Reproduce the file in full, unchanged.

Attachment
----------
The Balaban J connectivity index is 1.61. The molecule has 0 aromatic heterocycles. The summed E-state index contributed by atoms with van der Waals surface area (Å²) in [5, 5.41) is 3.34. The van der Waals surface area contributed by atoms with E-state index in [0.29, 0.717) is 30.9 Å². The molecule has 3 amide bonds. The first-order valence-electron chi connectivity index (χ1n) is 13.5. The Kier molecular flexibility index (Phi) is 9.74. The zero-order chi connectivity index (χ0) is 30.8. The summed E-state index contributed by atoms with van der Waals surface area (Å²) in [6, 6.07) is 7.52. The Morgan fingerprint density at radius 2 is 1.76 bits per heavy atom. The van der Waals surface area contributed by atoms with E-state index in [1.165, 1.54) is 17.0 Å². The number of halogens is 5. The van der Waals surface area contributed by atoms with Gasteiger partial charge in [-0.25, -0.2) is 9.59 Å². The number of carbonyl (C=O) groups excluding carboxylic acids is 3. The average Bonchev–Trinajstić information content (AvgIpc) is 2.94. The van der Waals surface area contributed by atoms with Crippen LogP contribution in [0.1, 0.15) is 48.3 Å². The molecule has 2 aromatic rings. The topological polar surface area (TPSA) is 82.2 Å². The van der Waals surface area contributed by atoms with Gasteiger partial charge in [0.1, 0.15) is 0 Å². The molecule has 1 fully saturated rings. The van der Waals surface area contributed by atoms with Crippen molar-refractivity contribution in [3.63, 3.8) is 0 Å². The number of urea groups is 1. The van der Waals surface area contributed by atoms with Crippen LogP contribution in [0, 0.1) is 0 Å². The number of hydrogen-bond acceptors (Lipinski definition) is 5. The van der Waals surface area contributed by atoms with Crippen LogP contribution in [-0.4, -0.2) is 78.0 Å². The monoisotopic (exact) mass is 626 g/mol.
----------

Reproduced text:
The Balaban J connectivity index is 1.61. The molecule has 0 aromatic heterocycles. The summed E-state index contributed by atoms with van der Waals surface area (Å²) in [5, 5.41) is 3.34. The van der Waals surface area contributed by atoms with E-state index in [0.29, 0.717) is 30.9 Å². The molecule has 3 amide bonds. The first-order valence-electron chi connectivity index (χ1n) is 13.5. The Kier molecular flexibility index (Phi) is 9.74. The zero-order chi connectivity index (χ0) is 30.8. The summed E-state index contributed by atoms with van der Waals surface area (Å²) in [6, 6.07) is 7.52. The Morgan fingerprint density at radius 2 is 1.76 bits per heavy atom. The van der Waals surface area contributed by atoms with E-state index in [1.165, 1.54) is 17.0 Å². The number of halogens is 5. The van der Waals surface area contributed by atoms with Gasteiger partial charge in [-0.25, -0.2) is 9.59 Å². The number of carbonyl (C=O) groups excluding carboxylic acids is 3. The average Bonchev–Trinajstić information content (AvgIpc) is 2.94. The van der Waals surface area contributed by atoms with Crippen LogP contribution in [0.1, 0.15) is 48.3 Å². The molecule has 2 aromatic rings. The topological polar surface area (TPSA) is 82.2 Å². The van der Waals surface area contributed by atoms with Gasteiger partial charge in [0.1, 0.15) is 0 Å². The molecule has 1 fully saturated rings. The van der Waals surface area contributed by atoms with Crippen molar-refractivity contribution in [3.63, 3.8) is 0 Å². The number of urea groups is 1. The van der Waals surface area contributed by atoms with Crippen LogP contribution in [0, 0.1) is 0 Å². The number of hydrogen-bond acceptors (Lipinski definition) is 5. The van der Waals surface area contributed by atoms with Crippen LogP contribution in [-0.4, -0.2) is 78.0 Å². The monoisotopic (exact) mass is 626 g/mol.